At the time, they could have built the whole thing for less than what it now costs Nassau County each year to maintain its bleeding property tax system. It’s more than a waste; it’s a public policy tragedy.
Three of the seven units of this county center were built, sort of. Internecine warfare led to part of the arts community bailing out on the concert hall, leading directly to the construction of what is now the Tilles Center for the Performing Arts at Long Island University. This is a fine facility, but most readers haven’t been there and probably don’t exactly know where it is.
The county moved ahead with another element of the original conception: the Nassau County Research Library. By 1969, the overall plan had been transmogrified into Nassau Center and included the coliseum, a hotel, residential and commercial areas and the library.
They were very careful not to step on toes. It was emphasized that the library was to offer materials not available at the 54 local libraries. It was not a threat. The library community pushed for it. The business community saw the planned mountain of census and securities data, directories, studies, reports and maps as major potential assets and tools for growth. Residents liked it.
No other suburb had something like this. It was a big idea, geared to the future. It was what Nassau County used to be in most people’s minds. It would be a repository of government documents and reports, years before New York or the federal government had Freedom of Information laws.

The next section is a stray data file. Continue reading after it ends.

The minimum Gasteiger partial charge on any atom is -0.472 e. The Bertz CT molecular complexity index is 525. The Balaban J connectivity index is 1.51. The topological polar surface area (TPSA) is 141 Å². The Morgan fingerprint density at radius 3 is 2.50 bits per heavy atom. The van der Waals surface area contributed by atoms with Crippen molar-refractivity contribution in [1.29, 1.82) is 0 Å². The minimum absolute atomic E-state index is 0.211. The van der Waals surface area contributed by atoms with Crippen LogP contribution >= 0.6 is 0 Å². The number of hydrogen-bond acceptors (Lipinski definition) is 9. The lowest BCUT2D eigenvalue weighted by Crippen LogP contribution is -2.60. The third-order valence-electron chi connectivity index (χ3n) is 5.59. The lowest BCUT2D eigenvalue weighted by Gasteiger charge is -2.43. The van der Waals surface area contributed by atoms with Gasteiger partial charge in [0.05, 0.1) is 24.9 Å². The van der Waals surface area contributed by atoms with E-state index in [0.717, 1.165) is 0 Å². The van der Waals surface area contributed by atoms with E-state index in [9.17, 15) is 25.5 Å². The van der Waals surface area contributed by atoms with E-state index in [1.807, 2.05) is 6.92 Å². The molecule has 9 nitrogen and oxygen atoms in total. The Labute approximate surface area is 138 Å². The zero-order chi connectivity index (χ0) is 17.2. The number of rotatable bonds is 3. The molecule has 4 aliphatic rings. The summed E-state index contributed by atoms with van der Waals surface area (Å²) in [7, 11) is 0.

And it opened. The Board of Supervisors, the old county legislature, unanimously moved forward with the $17 million library ($12 million for the building and $5 million for books), with construction to begin in Fall 1973. The old Air Force firehouse was commandeered as a temporary space. Through purchases and donations, there were 250,000 books and documents on hand when it officially opened in May 1975. The collection was supposed to hit 1.4 million volumes in the new building.
It was already a Dead Man Walking.
With a recession and a budget deficit, the county suspended all funding for the NCRL at the end of 1975. There was a major effort by the Long Island Association, the island’s largest business organization, to raise donations to save it, but support didn’t meet hopes. Suffolk County refused to share costs for a library in the middle of Nassau County. After a year of operating on a skeleton staff, the library closed and was stripped of its state charter. The entire collection was handed over to L.I.U., which increased the holdings of its C.W. Post campus library by 50 percent in one go.
Total expenses exceeding $17 million of today’s dollars went out the window.
The first crack in support for the research library came from the library community itself. In letters to the editor, opinion pieces in newspapers and hearing testimonies, some library directors and trustees now condemned the project as a diversion of resources from more important things, such as Nassau Library System, which provided services directly to local libraries. The Board of Supervisors, faced with all kinds of unpopular choices, grabbed the lifeline.
When the going got tough and complex, all kinds of constituencies ate their own.
That’s the lesson. That’s the warning.